Cuban agriculture
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State senator to visit Cuba

State senator to visit Cuba
by michael wilkey

A state senator from Wynne said he is leaving today for a trip to Cuba,
a trip he says could help Arkansans in the future.

Sen. Jim Luker, D-Wynne, said the 3-day trade mission he is going on
with Gov. Mike Beebe; Arkansas Department of Economic Development
official Maria Haley; Morril Harriman, Beebe's chief of staff; and
officials with Riceland Foods and Tyson Foods has potential.

" is a major part of our , and Cuba was once a major
market for us (before the October 1960 with the communist
country was enforced)," Luker said.

Luker, who represents Cross County as part of his Senate district, said
Riceland Foods, Tyson Foods and consumers would benefit if the embargo
were lifted.

"We hope the (Obama) administration will liberalize trade with Cuba and
foster trade," Luker said. "It is a potential major market for rice and

Luker said under current standards, processed poultry can be sent to
Cuba, and the sale of food stock is allowed.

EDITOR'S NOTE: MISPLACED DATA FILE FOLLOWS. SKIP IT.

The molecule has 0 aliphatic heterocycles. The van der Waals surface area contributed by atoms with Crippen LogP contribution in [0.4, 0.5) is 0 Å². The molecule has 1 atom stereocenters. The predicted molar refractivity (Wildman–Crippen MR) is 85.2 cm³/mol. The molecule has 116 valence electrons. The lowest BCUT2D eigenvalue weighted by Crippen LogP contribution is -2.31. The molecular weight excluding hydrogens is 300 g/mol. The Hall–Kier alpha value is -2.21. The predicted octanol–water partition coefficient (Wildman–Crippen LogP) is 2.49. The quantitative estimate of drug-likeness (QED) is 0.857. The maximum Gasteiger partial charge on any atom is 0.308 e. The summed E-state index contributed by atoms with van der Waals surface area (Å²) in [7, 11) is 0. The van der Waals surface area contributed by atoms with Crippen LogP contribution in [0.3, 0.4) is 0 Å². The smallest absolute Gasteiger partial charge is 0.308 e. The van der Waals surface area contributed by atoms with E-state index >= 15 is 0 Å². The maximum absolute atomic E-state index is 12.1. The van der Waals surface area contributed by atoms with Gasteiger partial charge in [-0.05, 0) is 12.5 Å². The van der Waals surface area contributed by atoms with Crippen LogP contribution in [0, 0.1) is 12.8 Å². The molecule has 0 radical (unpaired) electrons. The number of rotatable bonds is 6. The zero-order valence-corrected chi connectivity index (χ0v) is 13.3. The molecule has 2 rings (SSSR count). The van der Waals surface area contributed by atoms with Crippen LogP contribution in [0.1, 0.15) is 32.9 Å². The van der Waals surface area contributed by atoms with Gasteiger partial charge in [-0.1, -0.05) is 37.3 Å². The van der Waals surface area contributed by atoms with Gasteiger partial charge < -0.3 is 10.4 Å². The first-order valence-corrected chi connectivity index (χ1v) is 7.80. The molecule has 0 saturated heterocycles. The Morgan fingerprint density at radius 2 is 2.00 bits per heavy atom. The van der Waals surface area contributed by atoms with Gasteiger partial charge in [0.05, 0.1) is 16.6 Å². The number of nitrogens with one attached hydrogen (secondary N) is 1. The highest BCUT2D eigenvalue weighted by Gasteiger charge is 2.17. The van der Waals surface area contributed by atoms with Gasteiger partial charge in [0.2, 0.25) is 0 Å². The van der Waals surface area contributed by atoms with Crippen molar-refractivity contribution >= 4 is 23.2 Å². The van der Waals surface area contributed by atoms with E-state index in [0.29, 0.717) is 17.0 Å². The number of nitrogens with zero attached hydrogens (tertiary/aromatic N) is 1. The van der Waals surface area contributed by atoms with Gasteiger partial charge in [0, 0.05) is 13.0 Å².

The trade of both items could lead to both Arkansas-based products being
sent there, Luker said.

"There are fruits and vegetables; and there is a large production of
sweet potatoes in my district," Luker said. "But rice and chicken, they
are lucrative."

In 2007, the Caribbean nation had a gross domestic product of about $47
billion, with the average monthly salary for people that year being
about $17, according to the U.S. Department of State.

The State Department also lists the United States as the fifth-largest
exporter of items to Cuba, behind , , and Germany.


In discussing the embargo, Luker said the issue has strong sentiment in
Florida, where a large number of Cuban immigrants live.

"A lot of the sentiment involves people who fled Cuba in 1960," Luker
said. "It plays a major role in Florida politics, but I am not sure on
the effect in the rest of the country."

Those who oppose lifting the embargo say the government, now run by Raul
Castro, has limited freedoms for citizens.

The State Department also notes on its Web site that the Cuban
government places severe limits on of speech and press,
of assembly and limiting certain economic freedoms.

However, Luker said the United States has begun trading with countries
that once were enemies of this country.

"We do business with a lot worse folks," Luker said. "Just look at
. We were in a war with them. We had a war with Russia and China
for many years and we trade with them."

The group will meet with Cuban officials tonight for dinner and for
three meetings on Wednesday.

The trip concludes Thursday.

Jonesboro Sun (28 July 2009)

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